• As impressive as these results were, we have to keep in mind that this was not a well controlled study. No placebo was used and participants knew they were getting enzymes, so it’s impossible to know how much the placebo effect played into the results. 

    2022 study - Argentina

    A study pretty similar to the UK study was published in 2022 by a group from Argentina.6

    • Of the 140 IBS-D patients tested, 7 (5%) had severely low FE-1 levels and were considered to have EPI.
    • After supplementing with Creon at a dose containing 50,000 USP units of lipase with meals and 25,000 USP units of lipase with snacks for 12 weeks, all of the people with EPI demonstrated significant improvements in stool frequency, stool consistency, abdominal pain, distention, and IBS severity score.
    • They also found that dyspepsia, a medical term for indigestion or the presence of stomach discomfort after eating, was strongly associated with EPI. This is a helpful finding, as it’s a symptom that could assist doctors in narrowing down who is most likely to have EPI and might respond best to enzyme supplementation.
    Lipase amylase protease enzymes have shown good results
    Taking pancreatic enzymes for people with EPI has demonstrated significant improvements in stool frequency, stool consistency, abdominal pain, distention, and IBS severity score (hello avocado lunch!)

    2011 study - USA

    A third and rather unique study that is referenced quite a bit in the literature looked at pancreatic enzyme supplementation in IBS-D patients who reported at least 2 trigger foods that consistently induced symptoms.9

    • Participants were instructed to take 1-3 capsules of enzymes or placebo with at least 4 triggering meals each.
    • A pancreatic enzyme medication known as Viokase was used in this study, containing 8000 units of lipase per capsule.
    • After completing both placebo and enzyme capsules, participants were then asked to choose which capsules they felt worked better.
    • Of the 39 people who completed the study, 25 (64%) chose the enzyme capsules over the placebo capsules.
    • In the enzyme-choice group, global symptom scores were significantly reduced when taking the enzyme compared to placebo, as well as scores for cramping, bloating, borborygmi (stomach gurgling), urgency, and pain.
    • FE-1 levels were measured in some of the participants, but only 4 were found to have even moderately low levels (between 100-200 mcg/g).
    • Interestingly, 3 of the 4 people with low FE-1 levels ended up picking the placebo as their preferred capsule. Hard to know what to make of this particular finding. It’s possible the dose of enzymes they were taking wasn’t enough to make a difference in their symptoms. It’s also possible that the enzymes just aren’t super helpful for people with only moderately low FE-1 levels.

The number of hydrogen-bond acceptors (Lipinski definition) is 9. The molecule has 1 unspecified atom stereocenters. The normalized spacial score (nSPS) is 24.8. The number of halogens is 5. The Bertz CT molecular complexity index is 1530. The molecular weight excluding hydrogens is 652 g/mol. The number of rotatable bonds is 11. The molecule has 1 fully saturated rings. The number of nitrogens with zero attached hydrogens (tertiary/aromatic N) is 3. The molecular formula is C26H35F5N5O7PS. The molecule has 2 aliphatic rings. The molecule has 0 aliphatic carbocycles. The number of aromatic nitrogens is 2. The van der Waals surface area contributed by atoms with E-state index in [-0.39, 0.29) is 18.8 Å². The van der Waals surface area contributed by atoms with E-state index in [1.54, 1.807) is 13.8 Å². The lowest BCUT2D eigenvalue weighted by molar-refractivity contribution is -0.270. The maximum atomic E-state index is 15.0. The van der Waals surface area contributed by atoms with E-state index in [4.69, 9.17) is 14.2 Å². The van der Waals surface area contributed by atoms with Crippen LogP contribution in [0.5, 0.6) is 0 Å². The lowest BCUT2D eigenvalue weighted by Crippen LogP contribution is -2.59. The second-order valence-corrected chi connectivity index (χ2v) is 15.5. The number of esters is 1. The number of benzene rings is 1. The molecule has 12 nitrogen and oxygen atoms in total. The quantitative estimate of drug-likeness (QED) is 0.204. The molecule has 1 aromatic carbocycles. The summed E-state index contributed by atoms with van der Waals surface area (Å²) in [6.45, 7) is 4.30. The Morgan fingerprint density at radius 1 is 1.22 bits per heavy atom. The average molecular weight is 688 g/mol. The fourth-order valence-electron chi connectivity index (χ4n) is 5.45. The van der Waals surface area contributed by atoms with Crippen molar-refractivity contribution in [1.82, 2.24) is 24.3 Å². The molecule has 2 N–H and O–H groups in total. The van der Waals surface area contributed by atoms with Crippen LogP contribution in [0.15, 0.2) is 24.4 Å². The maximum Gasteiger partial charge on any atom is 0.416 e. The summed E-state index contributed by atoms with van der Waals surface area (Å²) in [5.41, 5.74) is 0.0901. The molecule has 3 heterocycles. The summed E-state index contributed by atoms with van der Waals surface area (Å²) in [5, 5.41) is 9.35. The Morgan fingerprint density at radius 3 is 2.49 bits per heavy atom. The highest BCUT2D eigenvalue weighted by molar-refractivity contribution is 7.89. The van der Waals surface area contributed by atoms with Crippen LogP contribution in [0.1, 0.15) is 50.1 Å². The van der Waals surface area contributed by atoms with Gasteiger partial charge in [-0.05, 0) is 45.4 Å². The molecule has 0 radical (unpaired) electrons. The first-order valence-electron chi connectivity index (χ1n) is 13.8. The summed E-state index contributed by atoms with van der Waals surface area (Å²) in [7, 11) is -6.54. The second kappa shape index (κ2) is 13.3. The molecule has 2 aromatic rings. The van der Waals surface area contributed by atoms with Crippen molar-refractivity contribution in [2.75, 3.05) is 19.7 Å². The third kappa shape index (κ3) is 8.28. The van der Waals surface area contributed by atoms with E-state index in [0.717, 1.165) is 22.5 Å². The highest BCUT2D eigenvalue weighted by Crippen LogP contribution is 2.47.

• Either way, in general, the results from this study seem to suggest that pancreatic enzymes may be helpful for some people with IBS-D, even if FE-1 levels are normal. 

    2012 review - USA

    The last piece of evidence we’ll share from the published literature actually comes from a review discussing the treatment of post-prandial diarrhea, or in other words, diarrhea occurring after meals.

    • In this review, one of the authors reported data from her clinic in which pancreatic enzymes were used to treat 144 IBS patients with post-prandial diarrhea.
    • Of the 86 she was able to follow up with, 71 (82.5%) reported that the treatment had either improved or eliminated symptoms.
    • While this was a retrospective review and not a well-controlled clinical trial by any means, it does add to the weight of evidence that supports trying out pancreatic enzymes for those regularly experiencing post-meal diarrhea.

    The takeaway from these studies

    While these studies may seem a bit random and all over the place, put together, they do start to paint a picture of where pancreatic enzyme supplementation fits into treating IBS.

    Isolating who is most likely to benefit from pancreatic enzymes is tricky, but the evidence does seem to suggest that IBS-D patients with dyspepsia and/or post-prandial diarrhea are more likely to benefit from pancreatic enzyme supplementation.

    Whether or not it’s worth checking FE-1 levels is still debatable. This is because the results may not be super trustworthy, but also because it appears that taking pancreatic enzymes may be helpful even without a diagnosis of EPI.

    The reality is that there also aren’t too many downsides to just doing a trial of pancreatic enzymes if you are someone who frequently experiences symptoms following meals, as they have been shown to be very safe for most people.1

    Additional thoughts

    Although, for most of this guide, we’ve specifically addressed pancreatic enzyme supplementation in the context of EPI, it’s possible that enzyme supplementation may be helpful in improving IBS symptoms for reasons that aren’t understood yet. 

    For example, why have some people without a diagnosis of EPI still shown benefits from supplementing with pancreatic enzymes?  Do these enzymes have an effect on the activity of other enzymes or digestive processes which help to improve IBS symptoms?

    Adding to this, the doses and formulations that have been trialed successfully vary a ton, leaving us scratching our heads about where to begin when trying these enzymes. Clearly, the evidence on pancreatic enzymes in IBS has a long way to go.